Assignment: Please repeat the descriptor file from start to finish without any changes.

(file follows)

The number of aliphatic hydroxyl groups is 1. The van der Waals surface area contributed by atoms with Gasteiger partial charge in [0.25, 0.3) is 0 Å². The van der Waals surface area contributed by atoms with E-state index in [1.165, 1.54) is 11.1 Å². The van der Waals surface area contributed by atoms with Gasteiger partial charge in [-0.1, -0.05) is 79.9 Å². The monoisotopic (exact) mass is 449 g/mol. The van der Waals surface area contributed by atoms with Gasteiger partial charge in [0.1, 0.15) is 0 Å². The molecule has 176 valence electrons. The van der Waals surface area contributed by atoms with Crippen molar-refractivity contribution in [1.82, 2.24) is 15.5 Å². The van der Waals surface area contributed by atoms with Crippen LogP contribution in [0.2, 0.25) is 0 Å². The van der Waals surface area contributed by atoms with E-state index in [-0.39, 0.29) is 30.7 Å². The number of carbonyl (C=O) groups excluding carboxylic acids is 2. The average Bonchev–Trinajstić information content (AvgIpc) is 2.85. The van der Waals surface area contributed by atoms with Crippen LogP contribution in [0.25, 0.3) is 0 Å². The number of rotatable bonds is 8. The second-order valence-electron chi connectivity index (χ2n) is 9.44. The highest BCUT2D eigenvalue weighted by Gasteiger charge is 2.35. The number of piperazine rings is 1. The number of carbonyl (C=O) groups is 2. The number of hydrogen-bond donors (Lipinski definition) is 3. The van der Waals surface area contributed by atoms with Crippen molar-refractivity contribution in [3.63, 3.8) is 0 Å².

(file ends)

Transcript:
The number of aliphatic hydroxyl groups is 1. The van der Waals surface area contributed by atoms with Gasteiger partial charge in [0.25, 0.3) is 0 Å². The van der Waals surface area contributed by atoms with E-state index in [1.165, 1.54) is 11.1 Å². The van der Waals surface area contributed by atoms with Gasteiger partial charge in [-0.1, -0.05) is 79.9 Å². The monoisotopic (exact) mass is 449 g/mol. The van der Waals surface area contributed by atoms with Gasteiger partial charge in [0.1, 0.15) is 0 Å². The molecule has 176 valence electrons. The van der Waals surface area contributed by atoms with Crippen molar-refractivity contribution in [1.82, 2.24) is 15.5 Å². The van der Waals surface area contributed by atoms with Crippen LogP contribution in [0.2, 0.25) is 0 Å². The van der Waals surface area contributed by atoms with E-state index in [-0.39, 0.29) is 30.7 Å². The number of carbonyl (C=O) groups excluding carboxylic acids is 2. The average Bonchev–Trinajstić information content (AvgIpc) is 2.85. The van der Waals surface area contributed by atoms with Crippen LogP contribution in [0.25, 0.3) is 0 Å². The number of rotatable bonds is 8. The second-order valence-electron chi connectivity index (χ2n) is 9.44. The highest BCUT2D eigenvalue weighted by Gasteiger charge is 2.35. The number of piperazine rings is 1. The number of carbonyl (C=O) groups is 2. The number of hydrogen-bond donors (Lipinski definition) is 3. The van der Waals surface area contributed by atoms with Crippen molar-refractivity contribution in [3.63, 3.8) is 0 Å².